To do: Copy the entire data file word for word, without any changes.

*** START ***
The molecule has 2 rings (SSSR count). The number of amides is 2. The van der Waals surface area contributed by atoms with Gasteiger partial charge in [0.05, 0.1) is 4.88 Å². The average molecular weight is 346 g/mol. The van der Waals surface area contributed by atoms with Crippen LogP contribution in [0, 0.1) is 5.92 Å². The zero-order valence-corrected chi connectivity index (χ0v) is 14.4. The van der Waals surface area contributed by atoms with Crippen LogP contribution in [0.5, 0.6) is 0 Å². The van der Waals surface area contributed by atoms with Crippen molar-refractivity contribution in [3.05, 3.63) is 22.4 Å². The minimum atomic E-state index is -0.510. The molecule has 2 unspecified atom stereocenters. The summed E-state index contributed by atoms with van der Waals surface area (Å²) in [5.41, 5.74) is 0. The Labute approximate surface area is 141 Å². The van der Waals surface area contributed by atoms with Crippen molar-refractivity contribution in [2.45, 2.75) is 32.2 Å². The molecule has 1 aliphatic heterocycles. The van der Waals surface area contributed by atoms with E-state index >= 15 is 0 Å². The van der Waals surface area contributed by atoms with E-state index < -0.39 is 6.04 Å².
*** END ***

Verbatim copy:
The molecule has 2 rings (SSSR count). The number of amides is 2. The van der Waals surface area contributed by atoms with Gasteiger partial charge in [0.05, 0.1) is 4.88 Å². The average molecular weight is 346 g/mol. The van der Waals surface area contributed by atoms with Crippen LogP contribution in [0, 0.1) is 5.92 Å². The zero-order valence-corrected chi connectivity index (χ0v) is 14.4. The van der Waals surface area contributed by atoms with Crippen LogP contribution in [0.5, 0.6) is 0 Å². The van der Waals surface area contributed by atoms with Crippen molar-refractivity contribution in [3.05, 3.63) is 22.4 Å². The minimum atomic E-state index is -0.510. The molecule has 2 unspecified atom stereocenters. The summed E-state index contributed by atoms with van der Waals surface area (Å²) in [5.41, 5.74) is 0. The Labute approximate surface area is 141 Å². The van der Waals surface area contributed by atoms with Crippen molar-refractivity contribution in [2.45, 2.75) is 32.2 Å². The molecule has 1 aliphatic heterocycles. The van der Waals surface area contributed by atoms with E-state index >= 15 is 0 Å². The van der Waals surface area contributed by atoms with E-state index < -0.39 is 6.04 Å².